Onboard TbT Navigation App Providers

For PND makers, Google’s announcement means that the heavy pressure put on their devices by GPS enabled handsets has increased exponentially. Onboard navigation application features are usually better than off-board navigation providers, with a better graphic user interface and more detailed mapping content, especially features such as advanced lane guidance. However, the new competing features from Google apps are the satellite views and street views, augmenting roadside reality.

Onboard navigation app vendors do have superior rerouting speed, as the map database resides in the onboard memory. This capability is the major competency of onboard navigation applications over off-board navigation in general. 

But other than such onboard routing and mapping features, the static POI database is an inherent pitfall of onboard navigation applications. Additional costs on top of the initially larger cost of onboard vs. off-board maps are the update or connectivity fees. Many onboard players are adding hybrid features utilizing two-way connectivity of mobile devices for traffic data, local search engine and other real-time LBS data feed. However, the cost of additional hybrid features is on the end-users, and when it comes to local search engines, the devices utilize Google, Yahoo or Microsoft search engines to feed live search query results.

Therefore, despite the initial advantage of onboard features, the remaining competitive strategy against the free Google app for onboard app players is also one: connected navigation but reducing the cost of real-time services. To justify costly download fee of onboard data, the onboard features should include augmented reality in the mapping content like what Google is providing (satellite and street view), while pursuing more ad-sponsored business opportunities to support real-time services in an affordable manner.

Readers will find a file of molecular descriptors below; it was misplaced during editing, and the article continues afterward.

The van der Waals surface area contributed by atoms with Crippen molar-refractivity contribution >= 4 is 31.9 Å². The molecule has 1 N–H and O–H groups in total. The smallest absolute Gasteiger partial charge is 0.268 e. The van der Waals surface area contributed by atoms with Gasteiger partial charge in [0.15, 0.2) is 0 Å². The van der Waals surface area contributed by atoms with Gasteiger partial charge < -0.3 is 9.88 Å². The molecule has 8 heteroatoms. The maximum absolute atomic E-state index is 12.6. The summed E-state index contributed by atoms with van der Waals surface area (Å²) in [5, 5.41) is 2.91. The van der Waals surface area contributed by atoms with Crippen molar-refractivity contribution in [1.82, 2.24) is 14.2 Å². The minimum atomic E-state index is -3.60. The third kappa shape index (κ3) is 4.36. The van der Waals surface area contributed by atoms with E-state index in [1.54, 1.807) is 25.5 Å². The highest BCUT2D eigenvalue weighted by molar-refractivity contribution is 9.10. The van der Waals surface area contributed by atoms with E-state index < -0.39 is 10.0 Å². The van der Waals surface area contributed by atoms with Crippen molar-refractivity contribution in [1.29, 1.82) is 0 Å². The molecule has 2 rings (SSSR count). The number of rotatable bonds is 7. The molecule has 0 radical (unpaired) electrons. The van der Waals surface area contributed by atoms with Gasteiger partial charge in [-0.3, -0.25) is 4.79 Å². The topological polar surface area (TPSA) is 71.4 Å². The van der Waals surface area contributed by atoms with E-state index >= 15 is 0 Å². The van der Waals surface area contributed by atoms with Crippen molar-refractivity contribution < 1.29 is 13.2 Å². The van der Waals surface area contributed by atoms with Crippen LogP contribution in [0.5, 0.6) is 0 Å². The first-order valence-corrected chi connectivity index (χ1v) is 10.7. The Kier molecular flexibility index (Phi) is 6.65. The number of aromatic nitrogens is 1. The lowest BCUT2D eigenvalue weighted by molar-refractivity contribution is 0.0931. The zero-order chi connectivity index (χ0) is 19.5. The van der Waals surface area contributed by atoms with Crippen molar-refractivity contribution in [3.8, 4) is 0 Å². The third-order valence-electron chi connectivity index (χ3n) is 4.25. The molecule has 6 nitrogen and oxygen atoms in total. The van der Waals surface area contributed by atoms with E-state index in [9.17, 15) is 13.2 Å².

Automotive Implications

Meanwhile, the effect on the automotive community is slightly different from that of CE. As always, the auto industry is lagging behind CE, and OEMs and tier one suppliers are just now conceptualizing and prototyping applications for in-vehicle use or for vehicle-centric functions. That is why Google’s announcement has become more of an opportunity for the auto industry than a threat.

Some automakers are already working with Google, like BMW for example, and iSuppli believes this new Google Maps Navigation app could make its way into the vehicle. Adding free off-board navigation into cars could prove as a massive success for the first automaker to do so. On the other hand, automakers might decide that a hybrid on-board plus off-board navigation approach could render a better solution for their customers, which would maintain the revenue stream from high-end infotainment at the same time.

 So where do the tier one suppliers and telematics service providers come into play? The suppliers manufacturing headunits – specifically those with significant reconfigurable LCDs – could see increased demand for a standardized display for vehicles from volume to luxury, while TSPs will see this as an opportunity to shuffle their cards and switch out current technology partners in favor of Google’s superiority. However, there is little doubt that the impact of Google’s application undermines the value proposition of telematics services – at least those related to navigation.


To summarize, Google’s TbT navigation application is significant to the industry value chain. A free application, with features deemed premium by other software providers and PND makers, will not be hurt by potential quality issues and complaints. Even worse for other competitors, Google would be completely fine with not making one cent off this application. Its motive is to dominate the mobile search world, as it does the Internet.

It is inevitable for existing off-board navigation application vendors to lose some of their pie to Google, but Google’s dominance will not happen overnight. The volume for Google to disrupt the market will not happen until there are enough Android phones out there. There are also navigation users that do not want ad-based content.

In the mean time, the threat is that Google will seek more opportunities with non-Android platform providers, too. Apple would be least likely welcome this free app, as it is enjoying a revenue stream from the sales of more than 10 TbT navigation application vendors.

Overall, this event is most beneficial for the end-users, as there will be tremendous efforts from premium market leaders to compete with Google.  Finally, the issue of international expansion will be an interesting one to follow. As of today, the Google Navigation application will be available in the US first. While it is sure that other markets will follow, it is important to note that the feature set for countries around the world will more than likely be different compared to the one released here.